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CoE in Georgia findings: 36% Think Diversity is Negative, Threatens Traditions

By Gvantsa Gabekhadze
Monday, November 19
The Council of Europe in Georgia presented the findings of the study on Friday “Hate Crime, Hate Speech, and Discrimination in Georgia: Attitudes and Awareness,” which reveals that 56% of society think diversity is good for the country, while 36% don’t approve of it, saying it “threatens our culture and traditions”.

The study was released for the International Day of Tolerance.

“In general, attitudes are more positive towards people with disabilities than any other minority group.

“Attitudes towards religious minorities, migrants from countries outside Europe, and LGBT people are generally more negative,” the study says.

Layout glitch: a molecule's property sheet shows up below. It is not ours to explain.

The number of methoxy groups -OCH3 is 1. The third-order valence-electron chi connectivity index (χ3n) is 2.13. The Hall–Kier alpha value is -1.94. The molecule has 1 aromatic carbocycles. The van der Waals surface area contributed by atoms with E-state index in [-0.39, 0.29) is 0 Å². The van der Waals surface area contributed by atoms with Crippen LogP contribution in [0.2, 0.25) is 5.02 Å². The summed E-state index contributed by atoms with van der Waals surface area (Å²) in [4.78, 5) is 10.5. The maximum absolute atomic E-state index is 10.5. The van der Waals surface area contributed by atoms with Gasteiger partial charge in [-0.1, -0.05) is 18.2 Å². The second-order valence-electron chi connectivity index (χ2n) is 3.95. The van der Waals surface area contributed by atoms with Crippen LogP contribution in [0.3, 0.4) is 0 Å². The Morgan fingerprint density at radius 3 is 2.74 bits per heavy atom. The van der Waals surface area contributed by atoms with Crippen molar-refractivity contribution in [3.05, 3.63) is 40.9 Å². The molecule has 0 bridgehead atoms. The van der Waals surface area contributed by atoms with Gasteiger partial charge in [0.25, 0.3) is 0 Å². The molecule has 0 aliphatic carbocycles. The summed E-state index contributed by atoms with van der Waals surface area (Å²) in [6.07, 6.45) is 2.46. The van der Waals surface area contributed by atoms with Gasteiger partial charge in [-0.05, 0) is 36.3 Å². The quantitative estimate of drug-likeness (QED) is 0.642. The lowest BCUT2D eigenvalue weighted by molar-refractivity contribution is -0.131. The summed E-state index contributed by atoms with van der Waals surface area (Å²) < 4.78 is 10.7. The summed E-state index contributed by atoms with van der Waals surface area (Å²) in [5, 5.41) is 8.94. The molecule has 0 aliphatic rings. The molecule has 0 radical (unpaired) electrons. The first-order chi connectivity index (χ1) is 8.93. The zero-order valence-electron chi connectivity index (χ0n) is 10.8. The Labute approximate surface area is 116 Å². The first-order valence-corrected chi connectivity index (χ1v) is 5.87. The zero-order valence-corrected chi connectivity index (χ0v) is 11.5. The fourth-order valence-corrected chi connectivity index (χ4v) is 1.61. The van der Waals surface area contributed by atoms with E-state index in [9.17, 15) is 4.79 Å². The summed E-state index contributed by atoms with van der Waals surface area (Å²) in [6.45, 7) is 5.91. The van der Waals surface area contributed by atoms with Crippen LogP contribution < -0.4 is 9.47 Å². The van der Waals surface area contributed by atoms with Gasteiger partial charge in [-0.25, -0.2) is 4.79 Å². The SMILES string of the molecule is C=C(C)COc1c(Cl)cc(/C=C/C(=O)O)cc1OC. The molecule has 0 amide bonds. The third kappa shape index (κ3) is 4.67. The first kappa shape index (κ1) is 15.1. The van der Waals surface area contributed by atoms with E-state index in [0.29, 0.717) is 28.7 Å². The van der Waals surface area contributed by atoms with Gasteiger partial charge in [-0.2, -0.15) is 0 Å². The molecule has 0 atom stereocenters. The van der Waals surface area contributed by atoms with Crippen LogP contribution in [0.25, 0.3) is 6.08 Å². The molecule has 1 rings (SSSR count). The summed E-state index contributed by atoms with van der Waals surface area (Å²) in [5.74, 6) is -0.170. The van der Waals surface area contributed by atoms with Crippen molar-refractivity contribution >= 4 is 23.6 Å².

The study reports that every third person in Georgia thinks that hate crime is a problem, while every second person thinks hate speech is.

“People think LGBT people are the most common victims of hate crime and hate speech. The next most common group was the Jehovah’s Witnesses, and migrants from outside Europe,” the survey revealed.

CoE in Georgia says that in general, people are moderately informed about the Georgian legislation against discrimination, hate crime, and hate speech.

“23 percent of the population reported they were aware of the Law on the Elimination of All Forms of Discrimination. 23 percent think there are additional criminal penalties in Georgia for committing a crime that was motivated by the fact that the victim was a minority, while 41 percent think that there is no additional criminal penalty,” the study reports.

The study reflects data collected through a nationally representative survey, in-depth interviews and focus groups from June 2018 to September 2018.

The study was conducted by CRRC Georgia for the Cooperation Project “Fight against Discrimination, Hate Crimes and Hate Speech in Georgia”.